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The management of the SARS-Cov-2 pandemic in Germany was named a success story.
A statistically sound estimate of excess mortality has not been made for Germany.
The excess mortality during the first wave of the pandemic is 8071 cases.
After age adjustment, there were 4926 fewer deaths than expected.
Several factors explain the comparatively mild course of the pandemic in Germany.
The first wave of the SARS-CoV-2 pandemic in Germany lasted from week 10 to 23 in 2020. The aim is to provide estimates of excess mortality in Germany during this time.
We analyzed age-specific numbers of deaths per week from 2016 to week 26 in 2020. We used weekly mean numbers of deaths of 2016–2019 to estimate expected weekly numbers for 2020. We estimated standardized mortality ratios (SMR) and 95% confidence intervals.
During the first wave observed numbers of deaths were higher than expected for age groups 60–69, 80–89, and 90+. The age group 70–79 years did not show excess mortality. The net excess number of deaths for weeks 10–23 was +8,071. The overall SMR was 1•03 (95%CI 1•03–1•04). The largest increase occurred among people aged 80–89 and 90+ (SMR=1•08 and SMR=1•09). A sensitivity analysis that accounts for demographic changes revealed an overall SMR of 0•98 (95%CI 0•98–0•99) and a deficit of 4,926 deaths for week 10–23, 2020.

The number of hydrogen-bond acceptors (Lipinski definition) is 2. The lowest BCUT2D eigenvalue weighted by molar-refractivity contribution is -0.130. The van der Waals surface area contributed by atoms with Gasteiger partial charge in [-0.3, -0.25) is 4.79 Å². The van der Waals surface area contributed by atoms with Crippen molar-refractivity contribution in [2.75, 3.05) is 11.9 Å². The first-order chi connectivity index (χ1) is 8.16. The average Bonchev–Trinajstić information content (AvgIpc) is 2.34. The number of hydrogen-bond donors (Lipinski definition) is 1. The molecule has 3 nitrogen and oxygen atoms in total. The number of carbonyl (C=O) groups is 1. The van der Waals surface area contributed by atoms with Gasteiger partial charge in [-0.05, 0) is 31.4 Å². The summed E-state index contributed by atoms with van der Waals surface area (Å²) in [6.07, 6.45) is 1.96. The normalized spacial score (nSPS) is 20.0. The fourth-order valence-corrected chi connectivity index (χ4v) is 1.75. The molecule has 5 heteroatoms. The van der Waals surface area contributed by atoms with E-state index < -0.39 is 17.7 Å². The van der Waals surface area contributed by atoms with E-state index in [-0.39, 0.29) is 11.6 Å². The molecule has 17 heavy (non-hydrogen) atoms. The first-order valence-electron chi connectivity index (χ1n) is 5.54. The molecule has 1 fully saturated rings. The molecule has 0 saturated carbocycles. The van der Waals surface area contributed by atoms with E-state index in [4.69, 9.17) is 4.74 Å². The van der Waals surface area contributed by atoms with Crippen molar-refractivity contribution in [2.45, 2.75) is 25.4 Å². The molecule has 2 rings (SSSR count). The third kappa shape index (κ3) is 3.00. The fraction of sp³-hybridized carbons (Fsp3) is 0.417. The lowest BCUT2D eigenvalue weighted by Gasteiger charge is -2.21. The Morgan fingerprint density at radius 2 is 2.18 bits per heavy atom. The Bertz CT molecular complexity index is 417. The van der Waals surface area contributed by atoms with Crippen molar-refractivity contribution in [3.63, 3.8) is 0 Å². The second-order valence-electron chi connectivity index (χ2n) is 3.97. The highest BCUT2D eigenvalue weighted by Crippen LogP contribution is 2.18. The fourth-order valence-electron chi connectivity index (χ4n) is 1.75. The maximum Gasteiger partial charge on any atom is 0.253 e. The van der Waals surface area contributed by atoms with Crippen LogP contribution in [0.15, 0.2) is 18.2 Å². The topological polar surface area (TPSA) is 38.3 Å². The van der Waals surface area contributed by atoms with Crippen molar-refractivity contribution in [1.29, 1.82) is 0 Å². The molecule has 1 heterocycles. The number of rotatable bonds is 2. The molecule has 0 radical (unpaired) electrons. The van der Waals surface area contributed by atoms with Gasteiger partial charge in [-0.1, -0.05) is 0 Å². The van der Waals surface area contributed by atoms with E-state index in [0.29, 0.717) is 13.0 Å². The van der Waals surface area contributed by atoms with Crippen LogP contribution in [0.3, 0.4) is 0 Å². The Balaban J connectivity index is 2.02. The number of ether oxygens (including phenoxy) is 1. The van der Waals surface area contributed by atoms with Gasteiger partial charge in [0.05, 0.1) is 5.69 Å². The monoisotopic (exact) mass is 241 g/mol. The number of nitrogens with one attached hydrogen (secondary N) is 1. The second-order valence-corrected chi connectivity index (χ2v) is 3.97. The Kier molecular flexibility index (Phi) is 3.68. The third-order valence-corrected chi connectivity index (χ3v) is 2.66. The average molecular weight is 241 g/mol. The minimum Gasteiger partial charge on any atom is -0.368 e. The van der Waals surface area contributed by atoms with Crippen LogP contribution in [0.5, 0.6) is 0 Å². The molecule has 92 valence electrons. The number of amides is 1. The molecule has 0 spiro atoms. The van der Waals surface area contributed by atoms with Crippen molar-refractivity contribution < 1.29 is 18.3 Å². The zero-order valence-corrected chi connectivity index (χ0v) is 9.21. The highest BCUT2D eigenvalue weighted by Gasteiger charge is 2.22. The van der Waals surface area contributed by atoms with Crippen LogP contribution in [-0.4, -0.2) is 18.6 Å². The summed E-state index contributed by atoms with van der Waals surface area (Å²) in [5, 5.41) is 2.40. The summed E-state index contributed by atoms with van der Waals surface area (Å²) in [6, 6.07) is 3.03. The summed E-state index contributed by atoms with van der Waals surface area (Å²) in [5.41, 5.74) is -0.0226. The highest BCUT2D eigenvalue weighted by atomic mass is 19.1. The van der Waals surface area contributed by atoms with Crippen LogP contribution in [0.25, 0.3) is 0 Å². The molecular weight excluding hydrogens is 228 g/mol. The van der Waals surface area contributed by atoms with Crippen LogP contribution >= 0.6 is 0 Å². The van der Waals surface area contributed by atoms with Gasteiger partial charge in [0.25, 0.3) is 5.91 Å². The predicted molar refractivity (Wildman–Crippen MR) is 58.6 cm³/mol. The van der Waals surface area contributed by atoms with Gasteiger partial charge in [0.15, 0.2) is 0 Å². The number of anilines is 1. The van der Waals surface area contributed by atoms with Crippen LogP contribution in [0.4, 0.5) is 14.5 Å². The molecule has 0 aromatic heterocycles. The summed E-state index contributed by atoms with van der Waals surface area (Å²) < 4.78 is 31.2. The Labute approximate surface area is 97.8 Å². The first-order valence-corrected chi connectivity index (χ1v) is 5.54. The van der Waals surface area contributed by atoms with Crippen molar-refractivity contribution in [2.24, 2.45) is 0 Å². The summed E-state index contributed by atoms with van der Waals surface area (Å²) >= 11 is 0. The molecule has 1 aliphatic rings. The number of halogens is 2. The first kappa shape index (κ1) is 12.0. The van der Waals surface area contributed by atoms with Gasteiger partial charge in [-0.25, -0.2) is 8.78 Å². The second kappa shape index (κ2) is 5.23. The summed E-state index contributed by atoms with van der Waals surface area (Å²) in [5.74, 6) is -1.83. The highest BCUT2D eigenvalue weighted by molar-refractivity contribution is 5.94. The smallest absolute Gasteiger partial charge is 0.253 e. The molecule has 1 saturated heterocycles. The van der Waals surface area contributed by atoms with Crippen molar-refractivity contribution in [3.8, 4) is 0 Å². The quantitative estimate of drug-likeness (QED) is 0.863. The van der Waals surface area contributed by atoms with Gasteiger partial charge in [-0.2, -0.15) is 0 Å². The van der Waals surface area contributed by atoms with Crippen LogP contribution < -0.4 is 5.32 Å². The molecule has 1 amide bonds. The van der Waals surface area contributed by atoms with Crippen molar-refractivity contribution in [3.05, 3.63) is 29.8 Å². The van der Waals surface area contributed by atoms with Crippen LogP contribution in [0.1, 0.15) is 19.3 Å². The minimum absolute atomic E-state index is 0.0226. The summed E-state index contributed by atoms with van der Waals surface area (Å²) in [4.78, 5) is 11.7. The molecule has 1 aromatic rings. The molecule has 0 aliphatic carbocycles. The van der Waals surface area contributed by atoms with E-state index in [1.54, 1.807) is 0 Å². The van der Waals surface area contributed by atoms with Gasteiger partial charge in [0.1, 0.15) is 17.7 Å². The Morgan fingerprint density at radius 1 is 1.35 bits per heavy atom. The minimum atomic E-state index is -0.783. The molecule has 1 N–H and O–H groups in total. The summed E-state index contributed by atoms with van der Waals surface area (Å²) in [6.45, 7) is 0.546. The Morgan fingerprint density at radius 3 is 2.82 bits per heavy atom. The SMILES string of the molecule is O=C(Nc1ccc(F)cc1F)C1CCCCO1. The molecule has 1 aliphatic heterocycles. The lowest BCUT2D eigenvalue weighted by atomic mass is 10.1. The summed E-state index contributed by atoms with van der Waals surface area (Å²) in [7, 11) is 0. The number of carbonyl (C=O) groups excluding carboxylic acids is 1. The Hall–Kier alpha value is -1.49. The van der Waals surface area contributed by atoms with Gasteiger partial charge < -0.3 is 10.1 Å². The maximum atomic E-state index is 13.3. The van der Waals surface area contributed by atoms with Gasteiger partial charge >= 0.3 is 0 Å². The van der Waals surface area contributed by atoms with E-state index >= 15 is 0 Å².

The excess mortality existed for two months. The favorable course of the first wave may be explained by a younger age at infection at the beginning of the pandemic, lower contact rates, and a more efficient pandemic management.
and the median age at confirmed infection in Germany is 49 years. Typical symptoms include fever, cough, anosmia, ageusia, and pneumonia. The mortality rate of COVID-19 is higher among elderly and among ethnicities other than Caucasians. Furthermore, a markedly higher mortality rate has been observed for several comorbidities including obesity class II (BMI 35•0–39•9 kg/m2) and III (BMI 40•0+ kg/m2), uncontrolled diabetes mellitus, malignancies in the previous year, severely reduced glomerular filtration rate (GFR) (below 30 ml/min/1•73m2), chronic respiratory diseases other than asthma, chronic liver disease, stroke, dementia, organ transplant, and immunosuppression
The case-fatality of COVID-19 in Germany below age 60 years is close to zero. However, among elderly, the case-fatality exponentially increases from age 60–64 up to age 80–84 and thereafter slightly levels off
. The first wave of the SARS-CoV-2 pandemic started in Germany at week 10 (March 2, 2020) and ended in week 23 (June 7, 2020). As part of the fight against the pandemic, the federal government banned major events with more than 1000 participants from March 9, 2020. This was followed by a nationwide lockdown on March 23, 2020.